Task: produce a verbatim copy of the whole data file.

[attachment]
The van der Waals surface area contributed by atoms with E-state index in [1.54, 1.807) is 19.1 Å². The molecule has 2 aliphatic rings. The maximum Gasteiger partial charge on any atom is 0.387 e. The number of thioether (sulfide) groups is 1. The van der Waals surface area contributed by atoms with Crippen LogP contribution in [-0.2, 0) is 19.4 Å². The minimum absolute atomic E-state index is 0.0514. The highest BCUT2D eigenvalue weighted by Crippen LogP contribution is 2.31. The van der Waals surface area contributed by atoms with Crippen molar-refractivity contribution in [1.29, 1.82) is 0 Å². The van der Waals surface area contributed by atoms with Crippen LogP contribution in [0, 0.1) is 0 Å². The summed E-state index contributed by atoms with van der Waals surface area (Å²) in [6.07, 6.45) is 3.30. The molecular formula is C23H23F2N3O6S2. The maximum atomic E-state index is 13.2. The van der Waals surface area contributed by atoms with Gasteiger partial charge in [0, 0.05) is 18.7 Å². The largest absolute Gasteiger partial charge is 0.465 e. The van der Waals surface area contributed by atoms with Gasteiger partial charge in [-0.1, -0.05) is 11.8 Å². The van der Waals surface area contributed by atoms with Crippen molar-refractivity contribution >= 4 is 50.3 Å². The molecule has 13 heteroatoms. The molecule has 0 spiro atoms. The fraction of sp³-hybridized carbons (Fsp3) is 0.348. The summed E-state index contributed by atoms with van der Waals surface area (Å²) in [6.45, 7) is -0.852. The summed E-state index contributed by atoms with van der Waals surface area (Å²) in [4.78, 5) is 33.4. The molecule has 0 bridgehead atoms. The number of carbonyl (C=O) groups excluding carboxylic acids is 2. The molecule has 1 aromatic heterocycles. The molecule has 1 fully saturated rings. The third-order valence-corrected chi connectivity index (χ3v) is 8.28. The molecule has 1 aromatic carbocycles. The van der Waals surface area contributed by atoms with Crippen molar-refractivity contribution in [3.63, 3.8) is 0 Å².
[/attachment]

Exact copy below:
The van der Waals surface area contributed by atoms with E-state index in [1.54, 1.807) is 19.1 Å². The molecule has 2 aliphatic rings. The maximum Gasteiger partial charge on any atom is 0.387 e. The number of thioether (sulfide) groups is 1. The van der Waals surface area contributed by atoms with Crippen LogP contribution in [-0.2, 0) is 19.4 Å². The minimum absolute atomic E-state index is 0.0514. The highest BCUT2D eigenvalue weighted by Crippen LogP contribution is 2.31. The van der Waals surface area contributed by atoms with Crippen molar-refractivity contribution in [1.29, 1.82) is 0 Å². The van der Waals surface area contributed by atoms with Crippen LogP contribution in [0, 0.1) is 0 Å². The summed E-state index contributed by atoms with van der Waals surface area (Å²) in [6.07, 6.45) is 3.30. The molecular formula is C23H23F2N3O6S2. The maximum atomic E-state index is 13.2. The van der Waals surface area contributed by atoms with Gasteiger partial charge in [0, 0.05) is 18.7 Å². The largest absolute Gasteiger partial charge is 0.465 e. The van der Waals surface area contributed by atoms with Gasteiger partial charge in [-0.1, -0.05) is 11.8 Å². The van der Waals surface area contributed by atoms with Crippen molar-refractivity contribution >= 4 is 50.3 Å². The molecule has 13 heteroatoms. The molecule has 0 spiro atoms. The fraction of sp³-hybridized carbons (Fsp3) is 0.348. The summed E-state index contributed by atoms with van der Waals surface area (Å²) in [6.45, 7) is -0.852. The summed E-state index contributed by atoms with van der Waals surface area (Å²) in [4.78, 5) is 33.4. The molecule has 0 bridgehead atoms. The number of carbonyl (C=O) groups excluding carboxylic acids is 2. The molecule has 1 aromatic heterocycles. The molecule has 1 fully saturated rings. The third-order valence-corrected chi connectivity index (χ3v) is 8.28. The molecule has 1 aromatic carbocycles. The van der Waals surface area contributed by atoms with Crippen molar-refractivity contribution in [3.63, 3.8) is 0 Å².